School English, literature and the knowledge-base question

Lyn Yates, Larissa Mclean Davies, Lucy Buzacott, Brenton Doecke, Philip Mead, Wayne Sawyer

Research output: Contribution to journalArticle

6 Citations (Scopus)
84 Downloads (Pure)

Abstract

This article takes up questions about knowledge and the school curriculum with respect to literary studies within subject English. Its intention is to focus on literary studies in English from the context of current waves of curriculum reform, rather than as part of the conversations primarily within the field of English, to raise questions about the knowledge agenda, and the knowledge-base agenda for teaching and teacher education. The selection of texts and form of study of literature within the English curriculum has long been an area of controversy. Without assuming a particular position on knowledge in this area, this article shows that important questions of what knowledge-base teachers are expected to bring to their work are elided both in current regulations and debates, and in research on ‘good teaching’ in this area. If ‘literary studies’ (as a discipline or university major) is itself an unstable and changing field, what kind of knowledge does a good English teacher bring to their work? This paper takes up these questions in the context of the Australian Curriculum and standards for teacher registration, but it also points to the way these issues about knowledge are of broader relevance for researchers and teacher education.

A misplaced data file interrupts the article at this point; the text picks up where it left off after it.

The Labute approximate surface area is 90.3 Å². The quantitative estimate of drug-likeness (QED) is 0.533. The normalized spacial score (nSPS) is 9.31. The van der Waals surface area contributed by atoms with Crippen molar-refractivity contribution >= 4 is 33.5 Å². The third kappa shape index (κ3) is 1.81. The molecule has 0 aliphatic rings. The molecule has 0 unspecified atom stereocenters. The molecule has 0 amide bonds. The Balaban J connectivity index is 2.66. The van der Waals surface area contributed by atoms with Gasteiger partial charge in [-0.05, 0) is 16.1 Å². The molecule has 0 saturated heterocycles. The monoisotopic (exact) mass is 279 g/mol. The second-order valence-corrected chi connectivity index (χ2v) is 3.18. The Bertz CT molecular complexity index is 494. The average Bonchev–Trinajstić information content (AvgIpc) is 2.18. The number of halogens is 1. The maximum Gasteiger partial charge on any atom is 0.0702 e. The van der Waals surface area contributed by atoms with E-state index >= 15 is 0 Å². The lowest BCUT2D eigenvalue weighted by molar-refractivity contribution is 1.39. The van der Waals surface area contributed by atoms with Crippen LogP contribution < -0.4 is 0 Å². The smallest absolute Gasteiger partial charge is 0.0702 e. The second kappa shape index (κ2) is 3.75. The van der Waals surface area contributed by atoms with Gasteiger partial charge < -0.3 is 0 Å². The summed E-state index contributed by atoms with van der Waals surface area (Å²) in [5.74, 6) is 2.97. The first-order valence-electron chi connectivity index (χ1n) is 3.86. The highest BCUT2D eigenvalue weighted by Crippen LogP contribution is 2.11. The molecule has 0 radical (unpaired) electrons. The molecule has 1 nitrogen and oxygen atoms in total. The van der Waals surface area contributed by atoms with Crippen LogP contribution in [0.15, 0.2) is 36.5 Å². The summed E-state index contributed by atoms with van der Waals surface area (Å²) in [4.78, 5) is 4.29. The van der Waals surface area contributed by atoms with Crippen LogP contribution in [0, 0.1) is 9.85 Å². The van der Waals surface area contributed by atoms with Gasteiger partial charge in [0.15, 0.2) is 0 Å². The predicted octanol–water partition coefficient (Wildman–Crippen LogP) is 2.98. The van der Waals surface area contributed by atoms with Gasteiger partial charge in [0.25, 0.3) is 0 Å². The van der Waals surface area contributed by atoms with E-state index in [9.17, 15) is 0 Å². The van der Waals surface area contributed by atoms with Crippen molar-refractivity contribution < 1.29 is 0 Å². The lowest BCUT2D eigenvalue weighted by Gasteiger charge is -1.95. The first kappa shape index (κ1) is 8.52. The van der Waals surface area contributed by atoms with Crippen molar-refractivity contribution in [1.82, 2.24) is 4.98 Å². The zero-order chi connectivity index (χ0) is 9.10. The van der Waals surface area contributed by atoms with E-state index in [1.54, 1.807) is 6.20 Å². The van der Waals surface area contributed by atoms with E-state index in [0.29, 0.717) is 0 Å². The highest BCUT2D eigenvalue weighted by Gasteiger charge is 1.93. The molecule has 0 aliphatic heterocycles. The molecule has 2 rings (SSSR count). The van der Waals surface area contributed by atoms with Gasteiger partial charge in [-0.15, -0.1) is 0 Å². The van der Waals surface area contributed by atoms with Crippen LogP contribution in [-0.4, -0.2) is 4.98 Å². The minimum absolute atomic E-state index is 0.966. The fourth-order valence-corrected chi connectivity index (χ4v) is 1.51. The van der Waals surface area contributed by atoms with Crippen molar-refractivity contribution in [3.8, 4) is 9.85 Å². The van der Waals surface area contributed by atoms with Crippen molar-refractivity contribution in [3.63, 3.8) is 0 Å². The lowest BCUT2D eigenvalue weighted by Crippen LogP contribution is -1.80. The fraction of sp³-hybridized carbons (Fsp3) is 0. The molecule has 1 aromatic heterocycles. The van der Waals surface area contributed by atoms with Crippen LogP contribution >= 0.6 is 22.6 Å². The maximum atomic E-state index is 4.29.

Original languageEnglish
Pages (from-to)51-68
Number of pages18
JournalThe Curriculum Journal
Volume30
Issue number1
DOIs
Publication statusPublished - 2019

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